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ORIGINAL ARTICLE
Year : 2019  |  Volume : 22  |  Issue : 2  |  Page : 92-95

Spinal anaesthesia in paediatric orthopaedic services: A five year experience in a Nigeria hospital


Department of Anaesthesiology, University of Benin Teaching Hospital, Benin City, Edo State, Nigeria

Date of Submission24-Jul-2018
Date of Acceptance28-Nov-2018
Date of Web Publication20-Jun-2019

Correspondence Address:
Dr. Idehen Hanson Osazuwa
Department of Anaesthesiology, University of Benin Teaching Hospital, Benin City, Edo State
Nigeria
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DOI: 10.4103/smj.smj_42_18

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  Abstract 


Background: The role of spinal anesthesia (SA) as a primary anesthetic technique in children is not a common practice in many centers in Nigeria. The reason for the poor utilization might be due to lack of expertise in pediatric SA, fear of adverse effect such as spinal cord injury. Objectives: This study is a retrospective audit of the anesthetic technique in the pediatric age group in a private orthopedic hospital in Nigerian. The outcome of this study will help reduce the misconception regarding its practicability and safety. Materials and Methods: This is a 5-year single center retrospective study of the anesthetic choice for surgeries on the lower limb in the pediatric age group in an orthopedic hospital. The survey extended from 2012 to 2016 and all relevant information obtained from the medical records of the surgical theatres of the hospital as well as anesthetic records of the patients. The children were assigned to four groups: I – neonates; II – infants 1 month–2 years; III – children 2–12 years; and IV – 12–16 years. Results: A total of 156 patients' records were reviewed. Spinal-induced hypotension occurred only in 4 patients (2.56%). All the 4/44 patients (9.09%) who had hypotension were in the adolescent age group. Conclusion: This study showed the feasibility of SA and good safety profile in the pediatric age group.

Keywords: Outcome, pediatric, spinal anesthesia


How to cite this article:
Osazuwa IH, Charles O I. Spinal anaesthesia in paediatric orthopaedic services: A five year experience in a Nigeria hospital. Sahel Med J 2019;22:92-5

How to cite this URL:
Osazuwa IH, Charles O I. Spinal anaesthesia in paediatric orthopaedic services: A five year experience in a Nigeria hospital. Sahel Med J [serial online] 2019 [cited 2019 Sep 23];22:92-5. Available from: http://www.smjonline.org/text.asp?2019/22/2/92/260839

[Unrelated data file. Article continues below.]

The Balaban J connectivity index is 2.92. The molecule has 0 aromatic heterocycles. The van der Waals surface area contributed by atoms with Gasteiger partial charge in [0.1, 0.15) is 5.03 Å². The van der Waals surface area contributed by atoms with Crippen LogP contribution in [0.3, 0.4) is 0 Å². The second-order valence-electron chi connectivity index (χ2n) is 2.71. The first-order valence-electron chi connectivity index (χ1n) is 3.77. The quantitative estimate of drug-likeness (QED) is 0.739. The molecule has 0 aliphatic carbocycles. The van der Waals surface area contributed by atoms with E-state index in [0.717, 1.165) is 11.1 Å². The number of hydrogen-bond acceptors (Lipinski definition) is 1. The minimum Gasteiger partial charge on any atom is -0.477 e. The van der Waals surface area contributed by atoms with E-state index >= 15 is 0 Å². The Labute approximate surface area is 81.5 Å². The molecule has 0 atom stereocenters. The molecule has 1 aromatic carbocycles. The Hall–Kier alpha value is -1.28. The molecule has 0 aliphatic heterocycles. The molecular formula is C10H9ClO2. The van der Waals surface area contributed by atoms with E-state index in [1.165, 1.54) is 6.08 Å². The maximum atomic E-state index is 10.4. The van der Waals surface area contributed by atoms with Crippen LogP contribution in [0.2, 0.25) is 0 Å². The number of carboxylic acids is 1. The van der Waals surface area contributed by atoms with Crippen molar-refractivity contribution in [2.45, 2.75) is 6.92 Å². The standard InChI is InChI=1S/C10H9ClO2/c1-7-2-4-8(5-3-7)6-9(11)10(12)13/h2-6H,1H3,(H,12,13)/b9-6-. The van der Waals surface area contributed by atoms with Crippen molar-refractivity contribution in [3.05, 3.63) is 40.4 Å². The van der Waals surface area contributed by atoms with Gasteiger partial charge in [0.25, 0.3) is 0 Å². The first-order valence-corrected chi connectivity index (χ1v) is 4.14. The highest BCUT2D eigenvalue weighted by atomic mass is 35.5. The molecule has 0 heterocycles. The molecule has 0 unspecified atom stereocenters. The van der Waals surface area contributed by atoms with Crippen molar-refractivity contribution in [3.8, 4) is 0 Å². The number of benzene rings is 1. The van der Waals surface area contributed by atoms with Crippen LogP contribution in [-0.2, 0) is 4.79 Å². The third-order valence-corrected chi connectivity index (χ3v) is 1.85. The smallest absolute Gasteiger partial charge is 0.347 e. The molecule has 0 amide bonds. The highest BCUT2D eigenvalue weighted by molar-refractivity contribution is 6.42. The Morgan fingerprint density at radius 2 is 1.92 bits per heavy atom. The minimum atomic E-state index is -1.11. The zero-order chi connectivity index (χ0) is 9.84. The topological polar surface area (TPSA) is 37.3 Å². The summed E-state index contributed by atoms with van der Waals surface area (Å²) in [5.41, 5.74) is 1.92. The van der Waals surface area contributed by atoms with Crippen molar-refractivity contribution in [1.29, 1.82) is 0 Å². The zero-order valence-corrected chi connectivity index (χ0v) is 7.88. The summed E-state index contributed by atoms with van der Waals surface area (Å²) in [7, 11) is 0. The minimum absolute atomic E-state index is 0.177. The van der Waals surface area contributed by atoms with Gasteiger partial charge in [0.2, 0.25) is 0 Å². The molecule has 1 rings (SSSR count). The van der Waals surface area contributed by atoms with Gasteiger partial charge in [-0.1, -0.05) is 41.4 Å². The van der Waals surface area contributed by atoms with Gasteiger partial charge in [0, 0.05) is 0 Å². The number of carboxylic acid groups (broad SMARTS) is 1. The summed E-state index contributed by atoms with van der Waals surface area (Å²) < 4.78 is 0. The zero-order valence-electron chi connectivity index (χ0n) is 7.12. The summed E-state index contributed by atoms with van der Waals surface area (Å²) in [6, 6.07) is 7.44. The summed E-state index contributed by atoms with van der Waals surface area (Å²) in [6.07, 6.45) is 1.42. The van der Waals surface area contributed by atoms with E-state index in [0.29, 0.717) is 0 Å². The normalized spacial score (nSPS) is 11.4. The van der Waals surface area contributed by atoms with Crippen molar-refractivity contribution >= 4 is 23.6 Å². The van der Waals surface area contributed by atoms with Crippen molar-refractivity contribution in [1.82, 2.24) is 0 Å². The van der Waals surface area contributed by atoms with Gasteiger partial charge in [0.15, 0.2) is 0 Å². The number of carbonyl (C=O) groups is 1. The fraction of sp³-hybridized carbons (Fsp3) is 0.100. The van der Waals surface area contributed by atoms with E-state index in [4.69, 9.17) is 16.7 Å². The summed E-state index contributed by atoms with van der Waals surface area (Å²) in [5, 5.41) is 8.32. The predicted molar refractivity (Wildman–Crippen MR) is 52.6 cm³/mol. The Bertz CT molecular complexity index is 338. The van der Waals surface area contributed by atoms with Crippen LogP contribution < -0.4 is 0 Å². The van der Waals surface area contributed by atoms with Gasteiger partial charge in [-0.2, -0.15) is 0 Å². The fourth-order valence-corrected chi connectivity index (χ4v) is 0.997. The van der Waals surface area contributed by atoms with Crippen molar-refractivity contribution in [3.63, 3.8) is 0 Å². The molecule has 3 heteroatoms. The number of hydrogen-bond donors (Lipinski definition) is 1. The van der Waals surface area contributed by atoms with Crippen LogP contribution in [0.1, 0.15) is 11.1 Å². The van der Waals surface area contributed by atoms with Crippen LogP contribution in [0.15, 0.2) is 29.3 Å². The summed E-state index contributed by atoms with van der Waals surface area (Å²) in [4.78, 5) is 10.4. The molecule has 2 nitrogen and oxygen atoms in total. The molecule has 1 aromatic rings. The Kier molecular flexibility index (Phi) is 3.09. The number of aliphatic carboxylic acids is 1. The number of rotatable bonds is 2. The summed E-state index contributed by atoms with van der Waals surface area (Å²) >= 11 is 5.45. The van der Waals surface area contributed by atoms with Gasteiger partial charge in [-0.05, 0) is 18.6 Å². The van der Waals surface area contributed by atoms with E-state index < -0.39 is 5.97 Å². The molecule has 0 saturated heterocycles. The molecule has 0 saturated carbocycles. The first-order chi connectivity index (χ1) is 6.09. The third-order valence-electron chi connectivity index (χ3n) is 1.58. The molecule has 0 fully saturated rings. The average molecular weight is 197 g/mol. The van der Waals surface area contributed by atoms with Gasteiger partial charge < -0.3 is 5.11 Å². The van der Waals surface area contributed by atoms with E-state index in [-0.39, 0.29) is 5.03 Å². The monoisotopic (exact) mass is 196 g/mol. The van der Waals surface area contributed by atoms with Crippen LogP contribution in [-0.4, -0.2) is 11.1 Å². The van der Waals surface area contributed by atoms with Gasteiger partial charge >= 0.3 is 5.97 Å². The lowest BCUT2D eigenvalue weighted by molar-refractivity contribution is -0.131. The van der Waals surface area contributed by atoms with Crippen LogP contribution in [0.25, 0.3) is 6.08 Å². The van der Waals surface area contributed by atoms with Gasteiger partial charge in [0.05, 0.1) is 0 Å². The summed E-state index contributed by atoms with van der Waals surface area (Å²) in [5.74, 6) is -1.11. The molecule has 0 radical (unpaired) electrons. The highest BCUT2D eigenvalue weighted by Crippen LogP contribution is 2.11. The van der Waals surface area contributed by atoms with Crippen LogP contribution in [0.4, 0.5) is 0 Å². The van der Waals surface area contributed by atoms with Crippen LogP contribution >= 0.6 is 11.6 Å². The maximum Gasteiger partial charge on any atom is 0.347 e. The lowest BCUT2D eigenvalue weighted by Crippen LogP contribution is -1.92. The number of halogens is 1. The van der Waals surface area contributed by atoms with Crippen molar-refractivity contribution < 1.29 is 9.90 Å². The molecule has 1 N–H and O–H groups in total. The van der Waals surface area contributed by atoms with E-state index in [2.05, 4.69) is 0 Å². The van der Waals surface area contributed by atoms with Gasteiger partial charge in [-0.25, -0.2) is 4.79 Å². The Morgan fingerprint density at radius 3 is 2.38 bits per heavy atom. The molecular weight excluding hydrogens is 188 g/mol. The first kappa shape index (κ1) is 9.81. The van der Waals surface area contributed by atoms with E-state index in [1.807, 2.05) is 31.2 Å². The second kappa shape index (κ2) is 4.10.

Introduction Top


Pediatric spinal anesthesia (SA) was initially carried out on moribund former preterm infant. It is safe and effective as well in older children.[1] Literatures on the effective utilization of caudal block in the pediatric age groups in Nigeria are numerous[2],[3],[4],[5] unlike pediatric SA.[6] The reason for the poor utilization might be due to lack of expertise, fear of adverse effect such as spinal cord injury.[1]

Advantages of pediatric SA include minimal cardiorespiratory disturbance, economical in centers with limited resources,[7] stable hemodynamics,[8] and less incidence of post dura puncture headache.[9],[10],[11],[12]

This audit was conducted to determine the effectiveness of pediatric SA.


  Materials and Methods Top


This is a 5-year retrospective study of the anesthetic choice for surgeries on the lower limb in the pediatric age group, carried out in private Orthopaedic Centre in Nigeria. The survey extended from 2012 to 2016 and all relevant information obtained from the medical records of the surgical theaters of the hospital as well as anesthetic records of the patients Ethical approval, protocol no ADM/E 22/A/VOL. VII/14755 dated 6th June 2019 from University of Benin Teaching Hospital, Benin, Nigeria located in the same State with the private hospital as the private hospital has no ethics committee. Permission to carry out the study was however granted from the management of the hospital before the commencement of this retrospective study.

Data are presented as percentages (qualitative data) and means/standard deviation (quantitative data). Simple descriptive analysis was carried out.

The children were assigned into four groups: I – neonates; II – infants 1 month–2 years; III – children 2–12 years; and IV – 12–16 years. Routine pediatric care involves 2–4 h fast before surgery and premedication with midazolam. Monitors were attached and baseline vital signs taken and recorded. Intravenous access gained and ketamine 1 mg/kg were administered intravenously if the child was restless. The patient was placed in the lateral decubitus/sitting position with chin extended. The lumbar spine was punctured in the interspace at or below the intercristal line using a 24-gauge, 9-cm disposable spinal needle.

SA was achieved with hyperbaric (8% glucose) bupivacaine 0.5% at a dose of 0.1 mL/kg, not exceeding 2 mL; the local anesthetic was injected over a period of 15–30 s. Intraoperative vital signs were monitored, blood pressure monitored every 2 min in the first 10 min and then every 5 min till the end of the surgery. A 20% reduction in the baseline systolic blood pressure was taken as being hypotensive. The spread of blockade was tested by means of pinpricks, and intravenous ketamine was given in aliquots (10 mg) for sedation. The SA was considered to be completely successful if the child was assessed to be free of pain during the surgical procedure and if no supplementary agents were used.


  Results Top